She was slapped for talking back. Her father, an unyielding man, was known to shift moods suddenly and turn his anger on the family. At the tender age of 16, she was more concerned with protecting her younger sister than her school exams the next day. Despite promises to leave and never look back, this Abu Dhabi resident continues to live with her family, awaiting the next argument, and inevitably, the next blow. One wonders: is it loyalty that compels her to stay? Love? Or is it that the stigma associated with domestic abuse - the idea that "what happens behind closed doors stays behind closed doors" - trumps the desire to reach out beyond her tight-knit circle of supportive family and friends?
The UAE's legislators hope to dispel such hesitation. As we reported yesterday, the Protection Family Centre is drafting new laws that would penalise abusive husbands and prevent family members from dropping charges of abuse. The latter measure particularly champions children, who could be dissuaded from pressing charges by family members. If passed, the laws would herald a new age of transparency for a social taboo seldom discussed, let alone prosecuted, in many Arab countries. While cases are still rare, a UAE University study in 2005 worryingly found that two thirds of women permanently residing in the country had been subjected to some form of domestic abuse. A third of those aged 18 to 30 claimed a family member had been involved, while half say they had witnessed abuse of their mothers.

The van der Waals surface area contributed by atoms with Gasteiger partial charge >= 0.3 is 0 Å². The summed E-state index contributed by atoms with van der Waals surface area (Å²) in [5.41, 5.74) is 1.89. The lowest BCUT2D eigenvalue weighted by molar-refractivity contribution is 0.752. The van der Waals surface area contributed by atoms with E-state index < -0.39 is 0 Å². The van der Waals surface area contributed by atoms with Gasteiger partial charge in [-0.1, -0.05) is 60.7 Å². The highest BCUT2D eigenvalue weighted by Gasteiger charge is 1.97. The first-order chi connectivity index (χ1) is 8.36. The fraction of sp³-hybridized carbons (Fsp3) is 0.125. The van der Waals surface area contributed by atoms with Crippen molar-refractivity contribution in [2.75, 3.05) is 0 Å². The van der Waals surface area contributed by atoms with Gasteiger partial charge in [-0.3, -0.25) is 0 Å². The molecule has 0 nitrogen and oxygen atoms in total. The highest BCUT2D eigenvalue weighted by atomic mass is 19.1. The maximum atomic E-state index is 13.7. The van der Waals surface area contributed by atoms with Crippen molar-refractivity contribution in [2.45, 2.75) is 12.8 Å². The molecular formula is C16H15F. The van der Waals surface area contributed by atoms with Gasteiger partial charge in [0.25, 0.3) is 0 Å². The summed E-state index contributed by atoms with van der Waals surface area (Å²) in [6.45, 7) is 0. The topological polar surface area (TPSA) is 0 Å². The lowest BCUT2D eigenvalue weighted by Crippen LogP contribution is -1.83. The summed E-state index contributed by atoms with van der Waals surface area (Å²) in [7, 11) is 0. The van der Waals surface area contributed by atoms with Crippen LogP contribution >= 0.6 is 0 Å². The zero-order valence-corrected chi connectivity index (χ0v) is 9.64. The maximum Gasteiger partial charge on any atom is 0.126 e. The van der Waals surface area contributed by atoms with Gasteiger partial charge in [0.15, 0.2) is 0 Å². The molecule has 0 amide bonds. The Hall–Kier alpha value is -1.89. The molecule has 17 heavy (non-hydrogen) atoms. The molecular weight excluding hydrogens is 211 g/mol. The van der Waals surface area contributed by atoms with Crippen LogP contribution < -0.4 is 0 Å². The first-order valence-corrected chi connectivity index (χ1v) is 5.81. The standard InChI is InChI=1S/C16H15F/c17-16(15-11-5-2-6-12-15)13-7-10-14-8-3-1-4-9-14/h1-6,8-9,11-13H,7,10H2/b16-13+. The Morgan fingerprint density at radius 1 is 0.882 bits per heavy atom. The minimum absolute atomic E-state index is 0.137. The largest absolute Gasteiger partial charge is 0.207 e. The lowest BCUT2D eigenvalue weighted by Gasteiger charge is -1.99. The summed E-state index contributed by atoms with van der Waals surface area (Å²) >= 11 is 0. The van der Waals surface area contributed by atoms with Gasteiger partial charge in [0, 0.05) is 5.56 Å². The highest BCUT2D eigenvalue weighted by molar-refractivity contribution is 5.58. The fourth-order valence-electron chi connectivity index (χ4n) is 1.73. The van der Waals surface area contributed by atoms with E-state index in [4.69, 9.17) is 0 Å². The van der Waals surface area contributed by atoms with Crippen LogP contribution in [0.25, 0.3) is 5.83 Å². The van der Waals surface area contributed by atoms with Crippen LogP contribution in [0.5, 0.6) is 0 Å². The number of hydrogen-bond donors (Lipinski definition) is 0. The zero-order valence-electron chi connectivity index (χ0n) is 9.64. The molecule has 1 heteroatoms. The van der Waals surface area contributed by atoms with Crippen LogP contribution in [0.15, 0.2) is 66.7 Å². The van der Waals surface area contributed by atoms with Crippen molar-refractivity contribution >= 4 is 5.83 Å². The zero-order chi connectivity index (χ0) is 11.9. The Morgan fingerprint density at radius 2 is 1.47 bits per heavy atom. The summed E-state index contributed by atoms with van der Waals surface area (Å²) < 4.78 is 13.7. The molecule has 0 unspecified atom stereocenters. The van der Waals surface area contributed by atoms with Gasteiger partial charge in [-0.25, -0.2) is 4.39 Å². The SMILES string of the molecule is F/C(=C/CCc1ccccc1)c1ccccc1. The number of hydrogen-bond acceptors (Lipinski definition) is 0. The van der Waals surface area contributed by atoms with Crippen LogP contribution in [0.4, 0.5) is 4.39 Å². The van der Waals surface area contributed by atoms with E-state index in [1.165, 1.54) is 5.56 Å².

Statistics in neighbouring countries echo a disturbingly similar situation. Seven out of 10 Arab women living in Israel believe that women who are pushed, slapped or struck by their male partners are not victims of abuse, according to a poll conducted in 2008 by the Na'amat women's organisation. In Iraq and Jordan, violence and economic stagnation have led to a rise in domestic abuse, the International Organisation for Migration has reported.
"A well-raised Iraqi woman should tolerate everything in silence," one woman was reported as telling researchers. A heartening sign of changing times, however, is that legislative action seems to be responding to an increased willingness to bring such matters to light, particularly by women's organisations, NGOs and leaders who believe that state intervention is necessary in matters of abuse. The privacy of family affairs was once held inviolable; something that was to be protected at all costs. When the UAE's ground-breaking legislation becomes law, it is the victims, rather than family honour, who will be the first priority when it comes to protection.